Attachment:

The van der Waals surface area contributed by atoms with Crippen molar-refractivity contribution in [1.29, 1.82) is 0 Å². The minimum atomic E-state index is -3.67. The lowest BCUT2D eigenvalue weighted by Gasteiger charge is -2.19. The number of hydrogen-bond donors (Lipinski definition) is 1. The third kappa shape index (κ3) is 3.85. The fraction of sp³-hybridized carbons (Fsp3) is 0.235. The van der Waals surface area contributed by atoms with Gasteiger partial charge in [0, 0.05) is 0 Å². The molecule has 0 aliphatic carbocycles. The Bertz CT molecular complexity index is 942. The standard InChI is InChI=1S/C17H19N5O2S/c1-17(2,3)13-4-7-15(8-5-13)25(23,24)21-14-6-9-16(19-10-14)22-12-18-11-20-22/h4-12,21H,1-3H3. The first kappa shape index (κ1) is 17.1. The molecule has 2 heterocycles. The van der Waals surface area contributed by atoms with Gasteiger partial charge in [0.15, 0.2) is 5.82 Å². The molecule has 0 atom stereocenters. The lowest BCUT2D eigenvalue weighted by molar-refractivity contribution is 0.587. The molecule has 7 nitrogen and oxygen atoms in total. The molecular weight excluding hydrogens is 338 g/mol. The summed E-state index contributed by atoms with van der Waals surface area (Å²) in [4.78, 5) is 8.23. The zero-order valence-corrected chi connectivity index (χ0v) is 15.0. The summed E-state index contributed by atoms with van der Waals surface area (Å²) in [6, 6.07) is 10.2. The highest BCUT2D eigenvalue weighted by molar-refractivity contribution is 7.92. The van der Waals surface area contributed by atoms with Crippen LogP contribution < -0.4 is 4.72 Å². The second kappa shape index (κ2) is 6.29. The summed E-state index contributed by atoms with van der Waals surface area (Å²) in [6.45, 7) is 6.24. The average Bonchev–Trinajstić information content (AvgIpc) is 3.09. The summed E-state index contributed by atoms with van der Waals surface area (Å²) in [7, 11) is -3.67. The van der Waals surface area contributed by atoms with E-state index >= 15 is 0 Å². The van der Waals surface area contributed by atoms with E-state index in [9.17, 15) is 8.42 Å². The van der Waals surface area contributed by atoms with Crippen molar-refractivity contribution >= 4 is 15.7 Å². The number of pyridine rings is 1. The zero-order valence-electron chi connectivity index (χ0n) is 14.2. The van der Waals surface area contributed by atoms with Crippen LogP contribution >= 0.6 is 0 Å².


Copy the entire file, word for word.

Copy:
The van der Waals surface area contributed by atoms with Crippen molar-refractivity contribution in [1.29, 1.82) is 0 Å². The minimum atomic E-state index is -3.67. The lowest BCUT2D eigenvalue weighted by Gasteiger charge is -2.19. The number of hydrogen-bond donors (Lipinski definition) is 1. The third kappa shape index (κ3) is 3.85. The fraction of sp³-hybridized carbons (Fsp3) is 0.235. The van der Waals surface area contributed by atoms with Gasteiger partial charge in [0, 0.05) is 0 Å². The molecule has 0 aliphatic carbocycles. The Bertz CT molecular complexity index is 942. The standard InChI is InChI=1S/C17H19N5O2S/c1-17(2,3)13-4-7-15(8-5-13)25(23,24)21-14-6-9-16(19-10-14)22-12-18-11-20-22/h4-12,21H,1-3H3. The first kappa shape index (κ1) is 17.1. The molecule has 2 heterocycles. The van der Waals surface area contributed by atoms with Gasteiger partial charge in [0.15, 0.2) is 5.82 Å². The molecule has 0 atom stereocenters. The lowest BCUT2D eigenvalue weighted by molar-refractivity contribution is 0.587. The molecule has 7 nitrogen and oxygen atoms in total. The molecular weight excluding hydrogens is 338 g/mol. The summed E-state index contributed by atoms with van der Waals surface area (Å²) in [4.78, 5) is 8.23. The zero-order valence-corrected chi connectivity index (χ0v) is 15.0. The summed E-state index contributed by atoms with van der Waals surface area (Å²) in [6, 6.07) is 10.2. The highest BCUT2D eigenvalue weighted by molar-refractivity contribution is 7.92. The van der Waals surface area contributed by atoms with Crippen LogP contribution < -0.4 is 4.72 Å². The second kappa shape index (κ2) is 6.29. The summed E-state index contributed by atoms with van der Waals surface area (Å²) in [6.45, 7) is 6.24. The average Bonchev–Trinajstić information content (AvgIpc) is 3.09. The summed E-state index contributed by atoms with van der Waals surface area (Å²) in [7, 11) is -3.67. The van der Waals surface area contributed by atoms with E-state index >= 15 is 0 Å². The van der Waals surface area contributed by atoms with E-state index in [9.17, 15) is 8.42 Å². The van der Waals surface area contributed by atoms with Crippen molar-refractivity contribution >= 4 is 15.7 Å². The number of pyridine rings is 1. The zero-order valence-electron chi connectivity index (χ0n) is 14.2. The van der Waals surface area contributed by atoms with Crippen LogP contribution >= 0.6 is 0 Å².